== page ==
To Get Out of the Red, City Considers Raising Taxes
By Nancy Martinez, EGP Staff Writer
MONTEBELLO – With no assets to sell or a voter-approved utility rate increase to generate more money, Montebello officials are now scrambling to figure out how to avoid a $5.6 million budget shortfall. Among the items under consideration: a possible sales tax increase.
“Certain [past] fixes have been Band-Aid(s),” said Mayor Vivian Romero last week during a presentation on a draft of the city’s budget. She was referring to past actions to balance Montebello’s budget, at least temporarily.
“We need to look at long term solutions,” Romero said.
Montebello has struggled to find it’s footing ever since California’s 425 redevelopment agencies (RDAs) were dissolved in 2012, taking away a pool of money cities depended on to encourage economic development that would in turn increase funds for city services.
Since dismantling its RDA, Montebello has had a tough time keeping its budget in the black – despite an increase in other revenue – at times turning to the sale of city-owned properties to generate one-time funds.
With those options maxed out, city officials are now eyeing as possible remedies increasing the sales tax, implementing a utility user tax and hiking fees for city services.
Montebello’s Fiscal Stimulus Ad Hoc Committee, created in 2016 specifically to come up with ideas for raising city revenue, presented the three options during the April 12 city council meeting.
While tax increases and fee hikes are generally unpopular, Montebello resident and employee Cecilia Lopez supports increasing taxes as a solution to the city’s financial crisis, which could result in a $5.6 million budget shortfall in 2017-2018 if no new money is found or costs cut. The shortfall include $1.7 million to fund city-owned operations such as the golf course and water system.
“Let’s invest in long term solutions,” Lopez urged the council during the meeting.
The city projects revenue of $54.2 million for 2017-2018, but ongoing costs for police and fire, parks and recreation, street maintenance and other city services are expected to hit nearly $60 million.
“This is just the cost to operate at the very minimum,” emphasized Councilman Art Barajas.
The ad hoc committee –made up of Romero, Councilwoman Vanessa Delgado, department heads and representatives from the city’s bargaining units ¬¬– estimates a 1-cent hike in the sales tax would generate $9.5 million a year in new money, more than enough to cover the projected deficit.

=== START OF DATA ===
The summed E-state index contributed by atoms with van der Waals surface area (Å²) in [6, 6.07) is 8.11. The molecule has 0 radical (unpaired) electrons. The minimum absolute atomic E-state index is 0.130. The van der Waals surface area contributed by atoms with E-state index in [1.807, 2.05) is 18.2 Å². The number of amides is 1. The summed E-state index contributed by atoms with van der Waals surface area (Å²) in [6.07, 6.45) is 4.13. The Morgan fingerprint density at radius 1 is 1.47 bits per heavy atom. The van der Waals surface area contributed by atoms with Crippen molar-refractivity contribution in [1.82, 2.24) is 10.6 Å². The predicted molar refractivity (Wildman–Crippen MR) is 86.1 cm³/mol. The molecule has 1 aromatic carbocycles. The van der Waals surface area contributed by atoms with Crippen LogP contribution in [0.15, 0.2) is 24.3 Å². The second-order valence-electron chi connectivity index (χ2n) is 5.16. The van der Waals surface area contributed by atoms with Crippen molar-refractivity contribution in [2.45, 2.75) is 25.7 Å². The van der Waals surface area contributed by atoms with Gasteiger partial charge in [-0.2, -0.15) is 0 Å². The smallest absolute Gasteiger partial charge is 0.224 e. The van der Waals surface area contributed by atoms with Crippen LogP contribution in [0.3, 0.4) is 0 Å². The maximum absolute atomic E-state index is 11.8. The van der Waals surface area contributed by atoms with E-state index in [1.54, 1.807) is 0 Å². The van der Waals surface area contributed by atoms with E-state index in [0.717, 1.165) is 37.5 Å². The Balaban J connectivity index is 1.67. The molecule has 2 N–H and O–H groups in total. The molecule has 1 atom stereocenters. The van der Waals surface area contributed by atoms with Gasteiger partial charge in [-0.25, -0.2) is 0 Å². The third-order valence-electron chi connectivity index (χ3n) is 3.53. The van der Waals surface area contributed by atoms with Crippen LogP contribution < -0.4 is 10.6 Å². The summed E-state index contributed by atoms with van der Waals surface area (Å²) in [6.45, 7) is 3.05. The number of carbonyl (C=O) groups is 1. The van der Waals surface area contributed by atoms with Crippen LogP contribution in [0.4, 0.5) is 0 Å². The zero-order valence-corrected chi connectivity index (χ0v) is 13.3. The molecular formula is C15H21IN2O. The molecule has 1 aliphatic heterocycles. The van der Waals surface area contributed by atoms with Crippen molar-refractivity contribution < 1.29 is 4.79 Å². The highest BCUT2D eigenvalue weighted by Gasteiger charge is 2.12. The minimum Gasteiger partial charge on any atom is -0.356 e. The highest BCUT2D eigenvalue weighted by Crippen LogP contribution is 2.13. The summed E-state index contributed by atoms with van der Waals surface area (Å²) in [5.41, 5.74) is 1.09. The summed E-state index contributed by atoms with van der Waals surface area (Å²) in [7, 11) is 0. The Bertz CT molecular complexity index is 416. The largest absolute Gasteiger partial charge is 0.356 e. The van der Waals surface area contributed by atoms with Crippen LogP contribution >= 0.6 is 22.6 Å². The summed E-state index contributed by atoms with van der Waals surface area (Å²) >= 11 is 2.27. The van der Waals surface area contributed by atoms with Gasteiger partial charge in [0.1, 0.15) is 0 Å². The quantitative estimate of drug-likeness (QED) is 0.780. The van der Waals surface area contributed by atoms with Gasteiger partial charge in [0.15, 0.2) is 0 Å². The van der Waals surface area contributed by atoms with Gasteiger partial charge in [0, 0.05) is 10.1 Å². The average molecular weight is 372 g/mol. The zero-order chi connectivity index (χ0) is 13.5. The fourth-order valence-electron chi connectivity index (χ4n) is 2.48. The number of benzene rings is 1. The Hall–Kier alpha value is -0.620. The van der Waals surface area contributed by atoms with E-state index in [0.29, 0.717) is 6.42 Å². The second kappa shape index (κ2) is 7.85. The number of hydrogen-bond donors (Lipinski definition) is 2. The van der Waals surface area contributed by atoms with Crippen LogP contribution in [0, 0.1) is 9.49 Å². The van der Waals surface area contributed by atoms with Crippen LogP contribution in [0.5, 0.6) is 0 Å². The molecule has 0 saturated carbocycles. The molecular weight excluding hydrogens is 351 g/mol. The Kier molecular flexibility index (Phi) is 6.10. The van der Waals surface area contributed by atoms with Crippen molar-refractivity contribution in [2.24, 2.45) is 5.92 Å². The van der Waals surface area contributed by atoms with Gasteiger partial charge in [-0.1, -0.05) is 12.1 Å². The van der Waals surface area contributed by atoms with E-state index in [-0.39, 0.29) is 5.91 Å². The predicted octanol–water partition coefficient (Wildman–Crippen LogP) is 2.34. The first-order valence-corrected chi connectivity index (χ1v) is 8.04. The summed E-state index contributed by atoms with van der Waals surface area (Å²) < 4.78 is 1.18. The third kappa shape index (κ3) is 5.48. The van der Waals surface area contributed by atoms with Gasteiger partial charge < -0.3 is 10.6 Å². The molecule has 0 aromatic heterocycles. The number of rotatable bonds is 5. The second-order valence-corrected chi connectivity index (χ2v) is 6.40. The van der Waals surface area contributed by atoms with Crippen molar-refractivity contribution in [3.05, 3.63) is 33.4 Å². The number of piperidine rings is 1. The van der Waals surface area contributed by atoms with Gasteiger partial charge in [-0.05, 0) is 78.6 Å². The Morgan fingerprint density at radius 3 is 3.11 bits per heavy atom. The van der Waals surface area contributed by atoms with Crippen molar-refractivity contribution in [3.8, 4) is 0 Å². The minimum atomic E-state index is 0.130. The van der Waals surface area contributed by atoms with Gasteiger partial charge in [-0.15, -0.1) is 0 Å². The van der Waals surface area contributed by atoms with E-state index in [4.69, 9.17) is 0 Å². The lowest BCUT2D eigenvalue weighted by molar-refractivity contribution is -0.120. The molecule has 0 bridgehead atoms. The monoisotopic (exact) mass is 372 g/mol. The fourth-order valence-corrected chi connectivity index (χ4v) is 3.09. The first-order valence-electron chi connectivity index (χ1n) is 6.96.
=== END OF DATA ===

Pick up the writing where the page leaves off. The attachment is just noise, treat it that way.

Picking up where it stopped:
If approved, Montebello’s sales tax would jump to 10.5 percent, after adding in the voter approved quarter-cent tax hike for countywide transportation improvements and a quarter-cent increase to combat homelessness, which both go into effect July 1.
Voters in Pico Rivera and Commerce have approved similar tax increases to fund long overdue infrastructure repairs and other services. According the city, a 1-cent increase could produce as much as $190 million for Montebello over the next 20 years.
“When we visit those cities [and spend money] we are helping them, why not help ourselves?” said Montebello City Employees Association member Delia Delgado, who like Lopez supports a sales tax increase.
Montebello officials said last week they would consider studying city fees to determine if they are in line with those in other cities. Ad hoc committee members believe such a study would conclude fees should go up, and estimate a 10 percent hike on permits, plan checks, fines and penalties would bring in another $690,000 a year.
The city previously estimated taxing utilities would generate $5 million in added revenue.
Neighboring cities have both a utility tax and higher sales tax, pointed out Councilman Jack Hadjinian, who favors an increase.
The soonest the city could put a sales tax hike measure before voters would be November 2018, unless the city council opts to declare a fiscal emergency and pay for a special election. Waiting until 2018 would not solve the city’s immediate financial issues.
Councilman Bill Molinari is against any emergency declaration. Last year, he successfully stopped the council from putting a tax hike measure on the ballot, saying such a move would put the city’s credit rating for bonds at risk. Molinari prefers to look into adopting a utility tax and updating the city’s fee schedule as a way out of Montebello’s financial crunch.
Councilwoman Delgado, who last year proposed the sales tax hike, now says she understands why the measure did not move forward and why residents voted against raising water rates, which would have generated millions of dollars in added revenue.
“We need to build trust,” she told her colleagues, implying residents do not trust the council to use the money wisely or as intended.
The ad hoc committee suggests forming an advisory committee that would recommend to the city council how any additional sales tax revenue should be spent.
The bottom line is the structural deficit will only get worse without action, Barajas said.
‘We’re going to deal with it this year or the following year,” he argued. “This [deficit] is very real; it’s not going away on its own.”
A representative of the city’s transit union, Albert Rivers, said he is tired of hearing about the “transformation” taking place in Pico Rivera due to the added sales tax revenue.
“I’m tired of them saying, ‘look at Pico [Rivera],’” he said. “It’s time they say, ‘look at Montebello.’”
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April 20, 2017 Copyright © 2012 Eastern Group Publications, Inc.